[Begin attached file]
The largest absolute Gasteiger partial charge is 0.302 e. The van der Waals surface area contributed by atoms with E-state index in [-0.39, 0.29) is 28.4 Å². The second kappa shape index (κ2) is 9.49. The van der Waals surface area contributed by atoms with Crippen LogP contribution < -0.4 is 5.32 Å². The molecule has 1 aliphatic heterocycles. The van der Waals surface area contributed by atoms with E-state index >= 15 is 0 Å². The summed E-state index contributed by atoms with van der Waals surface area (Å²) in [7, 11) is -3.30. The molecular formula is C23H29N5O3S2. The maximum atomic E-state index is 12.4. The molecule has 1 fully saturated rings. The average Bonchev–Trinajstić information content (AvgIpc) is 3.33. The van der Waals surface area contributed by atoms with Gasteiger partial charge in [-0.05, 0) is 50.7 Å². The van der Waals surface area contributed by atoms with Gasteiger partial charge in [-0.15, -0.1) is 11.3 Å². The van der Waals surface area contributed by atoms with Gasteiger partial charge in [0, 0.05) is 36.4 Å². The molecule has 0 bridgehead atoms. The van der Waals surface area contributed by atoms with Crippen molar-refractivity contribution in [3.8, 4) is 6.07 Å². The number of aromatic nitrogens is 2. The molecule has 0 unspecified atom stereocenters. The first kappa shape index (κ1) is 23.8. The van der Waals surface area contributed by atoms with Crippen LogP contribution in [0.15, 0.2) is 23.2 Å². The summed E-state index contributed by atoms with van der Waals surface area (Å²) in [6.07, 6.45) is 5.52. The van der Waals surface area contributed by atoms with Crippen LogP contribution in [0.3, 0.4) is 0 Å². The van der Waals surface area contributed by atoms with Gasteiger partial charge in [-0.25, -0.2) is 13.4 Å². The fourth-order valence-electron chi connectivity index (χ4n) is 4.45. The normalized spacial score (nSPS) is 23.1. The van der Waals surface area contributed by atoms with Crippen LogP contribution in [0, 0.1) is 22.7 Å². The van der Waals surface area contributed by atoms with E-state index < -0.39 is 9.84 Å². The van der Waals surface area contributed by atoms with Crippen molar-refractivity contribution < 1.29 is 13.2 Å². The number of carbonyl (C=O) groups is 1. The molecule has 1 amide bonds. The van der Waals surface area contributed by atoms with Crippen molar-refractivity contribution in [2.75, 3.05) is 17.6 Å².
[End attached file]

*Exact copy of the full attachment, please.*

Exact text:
The largest absolute Gasteiger partial charge is 0.302 e. The van der Waals surface area contributed by atoms with E-state index in [-0.39, 0.29) is 28.4 Å². The second kappa shape index (κ2) is 9.49. The van der Waals surface area contributed by atoms with Crippen LogP contribution < -0.4 is 5.32 Å². The molecule has 1 aliphatic heterocycles. The van der Waals surface area contributed by atoms with E-state index >= 15 is 0 Å². The summed E-state index contributed by atoms with van der Waals surface area (Å²) in [7, 11) is -3.30. The molecular formula is C23H29N5O3S2. The maximum atomic E-state index is 12.4. The molecule has 1 fully saturated rings. The average Bonchev–Trinajstić information content (AvgIpc) is 3.33. The van der Waals surface area contributed by atoms with Gasteiger partial charge in [-0.05, 0) is 50.7 Å². The van der Waals surface area contributed by atoms with Gasteiger partial charge in [-0.15, -0.1) is 11.3 Å². The van der Waals surface area contributed by atoms with Gasteiger partial charge in [0, 0.05) is 36.4 Å². The molecule has 0 bridgehead atoms. The van der Waals surface area contributed by atoms with Crippen molar-refractivity contribution in [3.8, 4) is 6.07 Å². The number of aromatic nitrogens is 2. The molecule has 0 unspecified atom stereocenters. The first kappa shape index (κ1) is 23.8. The van der Waals surface area contributed by atoms with Crippen LogP contribution in [0.15, 0.2) is 23.2 Å². The summed E-state index contributed by atoms with van der Waals surface area (Å²) in [6.07, 6.45) is 5.52. The van der Waals surface area contributed by atoms with Crippen LogP contribution in [0.3, 0.4) is 0 Å². The van der Waals surface area contributed by atoms with Gasteiger partial charge in [-0.25, -0.2) is 13.4 Å². The fourth-order valence-electron chi connectivity index (χ4n) is 4.45. The normalized spacial score (nSPS) is 23.1. The van der Waals surface area contributed by atoms with Crippen LogP contribution in [0, 0.1) is 22.7 Å². The van der Waals surface area contributed by atoms with E-state index < -0.39 is 9.84 Å². The van der Waals surface area contributed by atoms with Crippen molar-refractivity contribution < 1.29 is 13.2 Å². The number of carbonyl (C=O) groups is 1. The molecule has 1 amide bonds. The van der Waals surface area contributed by atoms with Crippen molar-refractivity contribution in [2.75, 3.05) is 17.6 Å².